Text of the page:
References and links

1.

B. H. Lee and J. Nishii, “Dependence of fringe spacing on the grating separation in a long-period fiber grating pair,” Appl. Opt. 38(16), 3450–3459 (1999). [CrossRef] [PubMed]

2.

G. Laffont and P. Ferdinand, “Tilted short-period fibre-Bragg-grating-induced coupling to cladding modes for accurate refractometry,” Meas. Sci. Technol. 12(7), 765–770 (2001). [CrossRef]

3.

B. Li, L. Jiang, S. Wang, L. Zhou, H. Xiao, and H. L. Tsai, “Ultra-abrupt tapered fiber Mach-Zehnder interferometer sensors,” Sensors (Basel) 11(12), 5729–5739 (2011). [CrossRef] [PubMed]

4.

Z. B. Tian and S. S. Yam, “In-line abrupt taper optical fiber Mach–Zehnder interferometric strain sensor,” IEEE Photon. Technol. Lett. 21(3), 161–163 (2009). [CrossRef]

5.

K. Q. Kieu and M. Mansuripur, “Biconical fiber taper sensors,” IEEE Photon. Technol. Lett. 18(21), 2239–2241 (2006). [CrossRef]

6.

T. Wei, X. Lan, and H. Xiao, “Fiber inline core–cladding-mode Mach–Zehnder interferometer fabricated by two-point CO2 laser irradiations,” IEEE Photon. Technol. Lett. 21(10), 669–671 (2009). [CrossRef]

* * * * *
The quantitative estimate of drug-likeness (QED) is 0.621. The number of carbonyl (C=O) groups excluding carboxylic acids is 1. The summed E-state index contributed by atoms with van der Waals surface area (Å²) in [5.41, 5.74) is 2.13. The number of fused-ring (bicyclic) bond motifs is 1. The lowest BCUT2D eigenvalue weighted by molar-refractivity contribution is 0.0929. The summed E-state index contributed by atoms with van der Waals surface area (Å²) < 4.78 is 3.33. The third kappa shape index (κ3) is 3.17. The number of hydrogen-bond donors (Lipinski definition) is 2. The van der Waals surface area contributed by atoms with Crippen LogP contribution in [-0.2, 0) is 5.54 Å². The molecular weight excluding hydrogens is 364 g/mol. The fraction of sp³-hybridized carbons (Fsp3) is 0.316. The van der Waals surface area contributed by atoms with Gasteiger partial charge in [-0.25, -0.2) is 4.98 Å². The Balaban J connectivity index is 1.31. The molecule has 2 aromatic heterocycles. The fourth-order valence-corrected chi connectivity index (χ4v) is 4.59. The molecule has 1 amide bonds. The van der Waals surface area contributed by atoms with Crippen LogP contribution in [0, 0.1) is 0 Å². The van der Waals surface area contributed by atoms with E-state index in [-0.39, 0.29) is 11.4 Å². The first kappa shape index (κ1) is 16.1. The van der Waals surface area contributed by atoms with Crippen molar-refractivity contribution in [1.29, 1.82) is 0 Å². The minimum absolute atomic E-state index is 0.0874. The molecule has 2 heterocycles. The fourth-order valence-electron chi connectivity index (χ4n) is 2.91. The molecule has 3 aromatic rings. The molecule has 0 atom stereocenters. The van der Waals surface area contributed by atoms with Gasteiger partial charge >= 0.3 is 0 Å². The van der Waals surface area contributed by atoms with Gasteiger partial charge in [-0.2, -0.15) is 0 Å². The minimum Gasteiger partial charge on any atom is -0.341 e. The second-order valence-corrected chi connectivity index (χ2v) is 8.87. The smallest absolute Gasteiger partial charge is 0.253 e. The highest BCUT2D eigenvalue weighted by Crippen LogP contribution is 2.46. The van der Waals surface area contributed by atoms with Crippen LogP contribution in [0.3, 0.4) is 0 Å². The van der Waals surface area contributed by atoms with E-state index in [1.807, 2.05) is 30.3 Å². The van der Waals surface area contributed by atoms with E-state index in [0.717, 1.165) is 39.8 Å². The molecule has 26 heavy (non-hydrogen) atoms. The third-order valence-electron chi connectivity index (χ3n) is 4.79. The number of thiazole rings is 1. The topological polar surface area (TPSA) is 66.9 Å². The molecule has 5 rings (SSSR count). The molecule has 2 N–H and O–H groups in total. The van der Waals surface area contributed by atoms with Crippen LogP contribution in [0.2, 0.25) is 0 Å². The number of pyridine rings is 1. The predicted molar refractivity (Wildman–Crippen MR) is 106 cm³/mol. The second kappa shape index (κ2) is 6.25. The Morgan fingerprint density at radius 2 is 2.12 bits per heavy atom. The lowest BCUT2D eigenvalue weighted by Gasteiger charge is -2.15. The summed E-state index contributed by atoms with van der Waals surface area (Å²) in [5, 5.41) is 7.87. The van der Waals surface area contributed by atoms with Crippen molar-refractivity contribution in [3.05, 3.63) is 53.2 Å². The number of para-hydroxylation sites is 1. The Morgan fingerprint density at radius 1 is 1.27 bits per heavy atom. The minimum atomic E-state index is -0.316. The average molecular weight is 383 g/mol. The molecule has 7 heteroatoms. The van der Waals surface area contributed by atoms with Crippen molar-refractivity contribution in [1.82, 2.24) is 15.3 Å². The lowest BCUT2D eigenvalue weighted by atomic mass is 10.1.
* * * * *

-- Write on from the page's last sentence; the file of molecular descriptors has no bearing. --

7.

J. Yang, L. Jiang, S. Wang, B. Li, M. Wang, H. Xiao, Y. Lu, and H. Tsai, “High sensitivity of taper-based Mach-Zehnder interferometer embedded in a thinned optical fiber for refractive index sensing,” Appl. Opt. 50(28), 5503–5507 (2011). [CrossRef] [PubMed]

8.

M. Zibaii, O. Frazao, H. Latifi, and P. A. S. Jorge, “Controlling the sensitivity of refractive index measurement using a tapered fiber loop mirror,” IEEE Photon. Technol. Lett. 23(17), 1219–1221 (2011). [CrossRef]

9.

Z. B. Tian, S. S. Yam, and H. P. Loock, “Refractive index sensor based on an abrupt taper Michelson interferometer in a single-mode fiber,” Opt. Lett. 33(10), 1105–1107 (2008). [CrossRef] [PubMed]

10.

G. Salceda-Delgado, D. Monzon-Hernandez, A. Martinez-Rios, G. A. Cardenas-Sevilla, and J. Villatoro, “Optical microfiber mode interferometer for temperature-independent refractometric sensing,” Opt. Lett. 37(11), 1974–1976 (2012). [CrossRef] [PubMed]

11.

C. Zhong, C. Shen, Y. You, J. Chu, X. Zou, X. Dong, Y. Jin, and J. Wang, “Temperature-insensitive optical fiber two-dimensional micrometric displacement sensor based on an in-line Mach–Zehnder interferometer,” J. Opt. Soc. Am. B 29(5), 1136–1140 (2012). [CrossRef]